Senate Majority Leader Mitch McConnell never wanted a government shutdown over funding (or lack thereof) for President Donald Trump’s border wall. Shutdowns, McConnell argued, rarely work out politically for the party in power. “There is no education in the second kick of a mule,” he was fond of telling anyone who asked.
Boy, was Mitch right.
In the wake of the 35-day government shutdown, a new Gallup Poll shows favorability for the Republican Party dipping to just 37% – down from 45% when Gallup last polled the question in September 2018. (The Democratic favorable number was largely unchanged: 44% in September, 45% now.)
The poll was in the field from January 21-27. While the shutdown ended on January 25, Gallup said that 70% of its interviews for the poll were already done by the time the deal was reached.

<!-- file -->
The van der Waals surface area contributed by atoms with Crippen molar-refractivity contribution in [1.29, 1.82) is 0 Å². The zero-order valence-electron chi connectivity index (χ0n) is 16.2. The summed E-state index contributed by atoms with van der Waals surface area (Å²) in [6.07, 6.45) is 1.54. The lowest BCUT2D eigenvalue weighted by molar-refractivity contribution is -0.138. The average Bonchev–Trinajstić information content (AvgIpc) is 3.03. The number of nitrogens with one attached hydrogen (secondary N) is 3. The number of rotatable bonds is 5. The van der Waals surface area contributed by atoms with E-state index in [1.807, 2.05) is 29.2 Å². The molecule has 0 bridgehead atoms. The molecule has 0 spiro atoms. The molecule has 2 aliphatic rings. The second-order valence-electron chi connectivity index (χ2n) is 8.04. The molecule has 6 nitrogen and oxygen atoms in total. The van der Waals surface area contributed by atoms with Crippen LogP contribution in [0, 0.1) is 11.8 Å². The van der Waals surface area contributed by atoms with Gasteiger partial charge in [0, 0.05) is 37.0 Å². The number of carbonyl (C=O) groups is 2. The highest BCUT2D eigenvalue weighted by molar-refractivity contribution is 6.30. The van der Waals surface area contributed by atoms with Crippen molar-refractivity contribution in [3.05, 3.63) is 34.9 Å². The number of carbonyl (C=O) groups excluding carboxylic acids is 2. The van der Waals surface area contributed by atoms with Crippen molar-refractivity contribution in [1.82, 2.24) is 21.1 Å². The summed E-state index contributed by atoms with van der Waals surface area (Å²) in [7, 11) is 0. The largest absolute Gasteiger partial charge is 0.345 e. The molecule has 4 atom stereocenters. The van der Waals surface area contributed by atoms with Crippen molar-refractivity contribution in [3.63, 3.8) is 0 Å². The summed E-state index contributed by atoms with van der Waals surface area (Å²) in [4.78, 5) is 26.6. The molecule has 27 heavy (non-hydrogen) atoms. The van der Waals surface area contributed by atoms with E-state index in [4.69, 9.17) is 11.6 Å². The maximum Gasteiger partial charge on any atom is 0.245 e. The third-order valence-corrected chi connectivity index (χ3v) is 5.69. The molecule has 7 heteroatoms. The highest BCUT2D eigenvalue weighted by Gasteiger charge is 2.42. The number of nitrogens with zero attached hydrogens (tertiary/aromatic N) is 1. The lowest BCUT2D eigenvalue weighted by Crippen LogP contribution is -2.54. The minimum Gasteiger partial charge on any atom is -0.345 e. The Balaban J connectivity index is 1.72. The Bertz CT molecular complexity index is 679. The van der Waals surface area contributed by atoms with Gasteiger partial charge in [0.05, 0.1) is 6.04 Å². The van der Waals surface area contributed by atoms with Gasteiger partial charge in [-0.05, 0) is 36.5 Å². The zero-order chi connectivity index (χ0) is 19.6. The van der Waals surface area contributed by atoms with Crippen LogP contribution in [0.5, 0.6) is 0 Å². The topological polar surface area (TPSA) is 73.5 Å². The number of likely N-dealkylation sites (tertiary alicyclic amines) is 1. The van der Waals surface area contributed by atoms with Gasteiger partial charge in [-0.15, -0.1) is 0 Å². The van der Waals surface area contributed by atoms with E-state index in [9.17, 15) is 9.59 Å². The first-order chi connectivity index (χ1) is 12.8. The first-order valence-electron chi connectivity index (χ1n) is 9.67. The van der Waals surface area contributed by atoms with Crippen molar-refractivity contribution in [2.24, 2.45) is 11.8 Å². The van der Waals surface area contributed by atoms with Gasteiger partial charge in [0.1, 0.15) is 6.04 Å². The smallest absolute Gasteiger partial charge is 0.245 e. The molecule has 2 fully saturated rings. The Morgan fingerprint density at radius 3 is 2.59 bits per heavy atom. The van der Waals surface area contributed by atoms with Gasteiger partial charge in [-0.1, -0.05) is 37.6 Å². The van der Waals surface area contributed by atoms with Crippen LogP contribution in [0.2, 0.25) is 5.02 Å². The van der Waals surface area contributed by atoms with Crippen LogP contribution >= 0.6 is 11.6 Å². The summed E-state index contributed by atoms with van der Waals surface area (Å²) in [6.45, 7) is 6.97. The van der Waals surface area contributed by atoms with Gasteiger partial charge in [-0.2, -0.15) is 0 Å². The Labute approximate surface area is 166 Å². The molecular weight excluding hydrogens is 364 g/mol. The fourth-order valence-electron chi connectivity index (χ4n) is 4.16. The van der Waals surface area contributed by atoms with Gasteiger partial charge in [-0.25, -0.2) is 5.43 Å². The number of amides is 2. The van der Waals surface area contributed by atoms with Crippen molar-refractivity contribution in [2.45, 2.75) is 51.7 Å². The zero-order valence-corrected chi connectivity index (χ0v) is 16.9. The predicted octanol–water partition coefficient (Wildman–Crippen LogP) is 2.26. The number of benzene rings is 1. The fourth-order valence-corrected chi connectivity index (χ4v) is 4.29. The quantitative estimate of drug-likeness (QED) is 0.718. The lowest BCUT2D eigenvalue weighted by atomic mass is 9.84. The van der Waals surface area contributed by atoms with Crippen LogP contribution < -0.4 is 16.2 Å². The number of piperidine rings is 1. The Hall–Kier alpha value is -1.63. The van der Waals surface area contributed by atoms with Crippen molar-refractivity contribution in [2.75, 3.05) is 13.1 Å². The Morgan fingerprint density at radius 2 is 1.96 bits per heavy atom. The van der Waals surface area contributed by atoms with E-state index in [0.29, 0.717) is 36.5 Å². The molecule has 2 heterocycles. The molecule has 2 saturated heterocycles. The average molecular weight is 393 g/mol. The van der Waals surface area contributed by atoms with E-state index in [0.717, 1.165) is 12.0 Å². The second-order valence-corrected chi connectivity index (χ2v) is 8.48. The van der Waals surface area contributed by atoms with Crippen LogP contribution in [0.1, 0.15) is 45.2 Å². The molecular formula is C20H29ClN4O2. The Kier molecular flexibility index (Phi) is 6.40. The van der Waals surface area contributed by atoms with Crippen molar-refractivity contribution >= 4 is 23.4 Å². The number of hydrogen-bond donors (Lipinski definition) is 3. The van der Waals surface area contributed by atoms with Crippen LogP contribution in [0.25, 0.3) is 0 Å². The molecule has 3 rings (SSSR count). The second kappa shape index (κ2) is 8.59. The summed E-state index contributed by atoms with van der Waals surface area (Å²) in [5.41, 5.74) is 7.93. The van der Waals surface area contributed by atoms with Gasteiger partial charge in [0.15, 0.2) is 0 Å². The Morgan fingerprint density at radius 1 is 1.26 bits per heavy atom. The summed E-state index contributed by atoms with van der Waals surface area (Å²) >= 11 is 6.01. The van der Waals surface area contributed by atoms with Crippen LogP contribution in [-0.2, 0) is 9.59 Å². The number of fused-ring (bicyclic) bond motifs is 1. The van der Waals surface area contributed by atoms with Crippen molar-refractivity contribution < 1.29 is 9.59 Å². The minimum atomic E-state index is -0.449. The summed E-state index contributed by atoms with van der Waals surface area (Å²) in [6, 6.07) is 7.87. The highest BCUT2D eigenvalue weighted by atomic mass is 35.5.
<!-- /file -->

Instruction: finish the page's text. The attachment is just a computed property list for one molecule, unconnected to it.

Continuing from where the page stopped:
The same poll showed that 50% believed Democrats in Congress acted “more responsibly” in the shutdown negotiations, while just 39% said Trump acted as the more responsible party.
You don’t have to be a polling genius to understand what’s going on here. The shutdown – the longest in American history – tarnished an already banged and battered Republican brand. No ifs, ands or buts about it.
The Point: Given the damage they’ve already sustained, the prospect of another government shutdown in 16 days has to terrify every single Republican looking toward 2020. And what’s even more terrifying? No one – not even Donald Trump himself – knows what he will do when faced with another shutdown showdown.
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